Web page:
What is a big deal, however, is the timing of the Attorney General’s announcement. It came following two years of investigation, and just at a critical moment in Israel’s election season. Israelis go to the polls on April 9.

Benjamin Netanyahu has been re-elected Prime Minister four times, the last three terms of which have been consecutive. With corruption charges hanging over him and a public that many believe to have become Netanyahu-weary, the time seemed riper than ever for new leadership.

But don’t count Netanyahu out.

Israel’s political left has withered over the past decade. The security situation is largely to blame. The relentless waves of Palestinian Arab terrorism, even following the removal of every Jew – living or dead – from the Gaza Strip in 1995, has left the Israeli “peace camp” without credible appeal or a viable strategy.

But rather than a political threat from the left, a rising centrist bloc has formed over the past few months. This party, whose English name is “Blue and White” (the colors of the Israeli flag), is comprised of two former military heroes and the head of a centrist political party. One military hero is a widely respected strategist and thinker, utterly lacking in charisma. The other, a very recently retired Military Chief of Staff, is tall, good-looking but politically untried. The third member of the triad was a Minister of Finance, and before that, a television newscaster.

Blue and White initially skyrocketed in the polls, shooting past Netanyahu’s Likud party. The latest polls this week, however, show Likud inching back within a hair’s breadth of the upstart. More importantly, with 120 seats in Israel’s Knesset (parliament), and more than a dozen political parties, the creation of a coalition is necessary to attain a controlling bloc – 61 seats. Just a month out from the election, the latest polling shows that Netanyahu once again has a shot at leading the Israeli government.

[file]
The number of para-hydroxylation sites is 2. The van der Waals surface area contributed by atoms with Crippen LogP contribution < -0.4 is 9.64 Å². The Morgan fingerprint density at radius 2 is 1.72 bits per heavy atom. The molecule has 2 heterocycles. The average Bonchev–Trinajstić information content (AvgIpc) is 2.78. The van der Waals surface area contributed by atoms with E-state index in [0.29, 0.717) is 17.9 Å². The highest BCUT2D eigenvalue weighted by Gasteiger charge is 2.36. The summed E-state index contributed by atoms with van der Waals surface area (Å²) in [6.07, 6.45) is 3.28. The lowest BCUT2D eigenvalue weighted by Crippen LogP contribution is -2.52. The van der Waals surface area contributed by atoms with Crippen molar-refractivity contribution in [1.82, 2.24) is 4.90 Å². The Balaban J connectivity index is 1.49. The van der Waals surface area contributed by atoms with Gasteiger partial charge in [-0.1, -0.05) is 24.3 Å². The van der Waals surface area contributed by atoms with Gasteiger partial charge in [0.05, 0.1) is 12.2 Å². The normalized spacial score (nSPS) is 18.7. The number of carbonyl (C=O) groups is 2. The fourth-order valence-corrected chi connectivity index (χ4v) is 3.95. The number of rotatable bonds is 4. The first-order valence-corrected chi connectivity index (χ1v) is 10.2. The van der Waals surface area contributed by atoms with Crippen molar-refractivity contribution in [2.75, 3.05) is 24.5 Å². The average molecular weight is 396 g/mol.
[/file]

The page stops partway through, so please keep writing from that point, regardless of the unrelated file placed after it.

At the direction of the U.S. Secretary of Defense, the U.S. deployed its most advanced air and missile defense system to Israel in March for the first time.

The Terminal High Altitude Area Defense (THAAD) is an American anti-ballistic missile defense system designed to intercept and destroy short-, medium- and intermediate- range ballistic missiles during descent or reentry.

“THAAD is the most advanced integrated air and missile defense system in the world, and this deployment readiness exercise demonstrates that U.S. forces are agile and can respond quickly and unpredictably to any threat, anywhere, at any time,” U.S. European Command said in a statement.

“I think this is a testament to the strength of the alliance between Israel and the United States, Netanyahu remarked. “The coalition for a common defense, that is expressed not merely in intentions but in actual forces on the ground, I think is remarkable.”

According to a statement by Israel’s Defense Forces, the THAAD deployment was defensive in nature and not related to any specific current event. But, no doubt, Iran has taken notice.